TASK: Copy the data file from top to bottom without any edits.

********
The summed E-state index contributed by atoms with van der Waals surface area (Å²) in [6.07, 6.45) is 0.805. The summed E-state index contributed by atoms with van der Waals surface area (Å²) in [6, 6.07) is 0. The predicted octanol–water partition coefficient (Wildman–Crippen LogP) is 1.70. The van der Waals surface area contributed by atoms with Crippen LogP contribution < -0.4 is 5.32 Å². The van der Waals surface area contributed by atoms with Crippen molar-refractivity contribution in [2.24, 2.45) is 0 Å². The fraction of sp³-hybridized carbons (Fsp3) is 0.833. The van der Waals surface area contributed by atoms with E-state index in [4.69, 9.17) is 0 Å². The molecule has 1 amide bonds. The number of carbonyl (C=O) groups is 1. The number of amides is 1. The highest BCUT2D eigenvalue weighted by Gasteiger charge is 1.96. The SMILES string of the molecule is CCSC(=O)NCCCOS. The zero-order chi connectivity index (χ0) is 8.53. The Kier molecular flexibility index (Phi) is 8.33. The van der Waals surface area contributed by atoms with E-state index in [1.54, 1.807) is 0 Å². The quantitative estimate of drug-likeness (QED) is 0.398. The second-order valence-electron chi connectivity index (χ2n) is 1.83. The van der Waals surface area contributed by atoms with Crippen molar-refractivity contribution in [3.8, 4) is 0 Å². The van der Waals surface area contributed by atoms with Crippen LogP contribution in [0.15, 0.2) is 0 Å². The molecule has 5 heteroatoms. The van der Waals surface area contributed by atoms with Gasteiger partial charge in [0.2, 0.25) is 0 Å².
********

The summed E-state index contributed by atoms with van der Waals surface area (Å²) in [6.07, 6.45) is 0.805. The summed E-state index contributed by atoms with van der Waals surface area (Å²) in [6, 6.07) is 0. The predicted octanol–water partition coefficient (Wildman–Crippen LogP) is 1.70. The van der Waals surface area contributed by atoms with Crippen LogP contribution < -0.4 is 5.32 Å². The van der Waals surface area contributed by atoms with Crippen molar-refractivity contribution in [2.24, 2.45) is 0 Å². The fraction of sp³-hybridized carbons (Fsp3) is 0.833. The van der Waals surface area contributed by atoms with E-state index in [4.69, 9.17) is 0 Å². The molecule has 1 amide bonds. The number of carbonyl (C=O) groups is 1. The number of amides is 1. The highest BCUT2D eigenvalue weighted by Gasteiger charge is 1.96. The SMILES string of the molecule is CCSC(=O)NCCCOS. The zero-order chi connectivity index (χ0) is 8.53. The Kier molecular flexibility index (Phi) is 8.33. The van der Waals surface area contributed by atoms with E-state index in [1.54, 1.807) is 0 Å². The quantitative estimate of drug-likeness (QED) is 0.398. The second-order valence-electron chi connectivity index (χ2n) is 1.83. The van der Waals surface area contributed by atoms with Crippen molar-refractivity contribution in [3.8, 4) is 0 Å². The van der Waals surface area contributed by atoms with Crippen LogP contribution in [0.15, 0.2) is 0 Å². The molecule has 5 heteroatoms. The van der Waals surface area contributed by atoms with Gasteiger partial charge in [0.2, 0.25) is 0 Å².